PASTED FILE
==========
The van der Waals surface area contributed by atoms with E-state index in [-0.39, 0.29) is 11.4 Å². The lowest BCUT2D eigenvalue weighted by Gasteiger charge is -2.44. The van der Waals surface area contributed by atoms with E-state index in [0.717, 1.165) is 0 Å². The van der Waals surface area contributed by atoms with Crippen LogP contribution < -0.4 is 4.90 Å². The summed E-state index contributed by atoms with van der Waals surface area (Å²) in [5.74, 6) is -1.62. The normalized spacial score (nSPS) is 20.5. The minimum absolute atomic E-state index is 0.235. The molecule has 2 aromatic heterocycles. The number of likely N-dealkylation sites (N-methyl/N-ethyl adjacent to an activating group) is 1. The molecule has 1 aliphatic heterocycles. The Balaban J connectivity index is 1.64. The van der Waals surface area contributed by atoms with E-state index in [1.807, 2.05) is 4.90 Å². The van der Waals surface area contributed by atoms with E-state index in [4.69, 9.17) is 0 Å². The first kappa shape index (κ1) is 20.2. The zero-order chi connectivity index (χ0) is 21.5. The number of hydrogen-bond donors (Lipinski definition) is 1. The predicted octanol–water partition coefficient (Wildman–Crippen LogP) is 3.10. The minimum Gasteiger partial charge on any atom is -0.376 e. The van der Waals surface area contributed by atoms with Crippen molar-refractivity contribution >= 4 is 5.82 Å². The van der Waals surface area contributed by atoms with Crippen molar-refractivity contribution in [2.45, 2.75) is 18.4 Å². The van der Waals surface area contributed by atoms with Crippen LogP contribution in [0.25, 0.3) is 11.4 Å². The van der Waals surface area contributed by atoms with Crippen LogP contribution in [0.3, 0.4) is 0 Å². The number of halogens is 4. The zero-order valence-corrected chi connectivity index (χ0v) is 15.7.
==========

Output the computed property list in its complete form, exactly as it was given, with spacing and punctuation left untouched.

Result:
The van der Waals surface area contributed by atoms with E-state index in [-0.39, 0.29) is 11.4 Å². The lowest BCUT2D eigenvalue weighted by Gasteiger charge is -2.44. The van der Waals surface area contributed by atoms with E-state index in [0.717, 1.165) is 0 Å². The van der Waals surface area contributed by atoms with Crippen LogP contribution < -0.4 is 4.90 Å². The summed E-state index contributed by atoms with van der Waals surface area (Å²) in [5.74, 6) is -1.62. The normalized spacial score (nSPS) is 20.5. The minimum absolute atomic E-state index is 0.235. The molecule has 2 aromatic heterocycles. The number of likely N-dealkylation sites (N-methyl/N-ethyl adjacent to an activating group) is 1. The molecule has 1 aliphatic heterocycles. The Balaban J connectivity index is 1.64. The van der Waals surface area contributed by atoms with E-state index in [1.807, 2.05) is 4.90 Å². The van der Waals surface area contributed by atoms with E-state index in [4.69, 9.17) is 0 Å². The first kappa shape index (κ1) is 20.2. The zero-order chi connectivity index (χ0) is 21.5. The number of hydrogen-bond donors (Lipinski definition) is 1. The predicted octanol–water partition coefficient (Wildman–Crippen LogP) is 3.10. The minimum Gasteiger partial charge on any atom is -0.376 e. The van der Waals surface area contributed by atoms with Crippen molar-refractivity contribution >= 4 is 5.82 Å². The van der Waals surface area contributed by atoms with Crippen molar-refractivity contribution in [2.45, 2.75) is 18.4 Å². The van der Waals surface area contributed by atoms with Crippen LogP contribution in [0.25, 0.3) is 11.4 Å². The van der Waals surface area contributed by atoms with Crippen LogP contribution in [0.3, 0.4) is 0 Å². The number of halogens is 4. The zero-order valence-corrected chi connectivity index (χ0v) is 15.7.